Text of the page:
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In recent years, America’s criminal justice system has become the subject of an increasingly urgent debate. Critics have assailed the rise of mass incarceration, emphasizing its disproportionate impact on people of color. As James Forman, Jr., points out, however, the war on crime that began in the 1970s was supported by many African American leaders in the nation’s urban centers. In Locking Up Our Own, he seeks to understand why. Forman shows us that the first substantial cohort of black mayors, judges, and police chiefs took office amid a surge in crime and drug addiction. Many prominent black officials, including Washington, D.C. mayor Marion Barry and federal prosecutor Eric Holder, feared that the gains of the civil rights movement were being undermined by lawlessness—and thus embraced tough-on-crime measures, including longer sentences and aggressive police tactics. In the face of skyrocketing murder rates and the proliferation of open-air drug markets, they believed they had no choice. But the policies they adopted would have devastating consequences for residents of poor black neighborhoods. A former D.C. public defender, Forman tells riveting stories of politicians, community activists, police officers, defendants, and crime victims. He writes with compassion about individuals trapped in terrible dilemmas—from the men and women he represented in court to officials struggling to respond to a public safety emergency. Locking Up Our Own enriches our understanding of why our society became so punitive and offers important lessons to anyone concerned about the future of race and the criminal justice system in this country.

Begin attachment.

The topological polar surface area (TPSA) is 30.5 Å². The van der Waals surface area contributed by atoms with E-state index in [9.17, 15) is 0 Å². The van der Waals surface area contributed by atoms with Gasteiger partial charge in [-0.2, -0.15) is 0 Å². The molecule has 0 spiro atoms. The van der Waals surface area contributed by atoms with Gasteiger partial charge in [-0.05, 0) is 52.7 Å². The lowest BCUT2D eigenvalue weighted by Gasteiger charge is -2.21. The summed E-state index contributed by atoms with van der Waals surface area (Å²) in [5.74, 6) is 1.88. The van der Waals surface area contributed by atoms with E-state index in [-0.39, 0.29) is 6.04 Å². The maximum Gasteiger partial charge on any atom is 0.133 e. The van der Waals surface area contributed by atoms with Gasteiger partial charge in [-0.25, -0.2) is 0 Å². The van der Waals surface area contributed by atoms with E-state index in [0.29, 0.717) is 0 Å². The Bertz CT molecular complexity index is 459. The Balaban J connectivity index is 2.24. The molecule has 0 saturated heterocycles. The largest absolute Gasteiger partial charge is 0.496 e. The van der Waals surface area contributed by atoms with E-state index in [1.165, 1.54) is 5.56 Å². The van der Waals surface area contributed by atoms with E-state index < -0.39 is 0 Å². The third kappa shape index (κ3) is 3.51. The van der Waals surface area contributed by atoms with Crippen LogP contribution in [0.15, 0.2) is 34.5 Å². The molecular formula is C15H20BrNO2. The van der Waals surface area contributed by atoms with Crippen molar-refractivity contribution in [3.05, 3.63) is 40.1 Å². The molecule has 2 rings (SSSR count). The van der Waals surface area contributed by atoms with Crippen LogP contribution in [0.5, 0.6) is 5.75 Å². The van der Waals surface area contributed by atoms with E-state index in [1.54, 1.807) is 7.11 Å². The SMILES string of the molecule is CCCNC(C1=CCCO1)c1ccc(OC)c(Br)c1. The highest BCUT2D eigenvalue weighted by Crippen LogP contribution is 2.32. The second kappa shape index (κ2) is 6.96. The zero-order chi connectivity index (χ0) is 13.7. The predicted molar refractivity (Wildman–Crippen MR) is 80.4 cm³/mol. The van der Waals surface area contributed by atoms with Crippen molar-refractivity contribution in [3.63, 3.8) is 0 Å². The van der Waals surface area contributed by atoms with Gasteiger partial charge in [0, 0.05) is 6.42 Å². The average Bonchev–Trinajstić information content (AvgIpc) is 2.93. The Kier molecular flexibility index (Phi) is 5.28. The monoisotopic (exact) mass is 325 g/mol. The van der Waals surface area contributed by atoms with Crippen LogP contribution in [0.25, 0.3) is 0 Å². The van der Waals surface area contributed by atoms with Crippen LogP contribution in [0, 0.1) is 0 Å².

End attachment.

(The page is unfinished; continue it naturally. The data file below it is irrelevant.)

Arrested Justice

Black Women, Violence, and America’s Prison Nation

Author: Beth E. Richie

Publisher: NYU Press

ISBN: 0814708226

Category: Social Science

Page: 244

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Black women in marginalized communities are uniquely at risk of battering, rape, sexual harassment, stalking and incest. Through the compelling stories of Black women who have been most affected by racism, persistent poverty, class inequality, limited access to support resources or institutions, Beth E. Richie shows that the threat of violence to Black women has never been more serious, demonstrating how conservative legal, social, political and economic policies have impacted activism in the U.S.-based movement to end violence against women. Richie argues that Black women face particular peril because of the ways that race and culture have not figured centrally enough in the analysis of the causes and consequences of gender violence. As a result, the extent of physical, sexual and other forms of violence in the lives of Black women, the various forms it takes, and the contexts within which it occurs are minimized—at best—and frequently ignored. Arrested Justice brings issues of sexuality, class, age, and criminalization into focus right alongside of questions of public policy and gender violence, resulting in a compelling critique, a passionate re-framing of stories, and a call to action for change.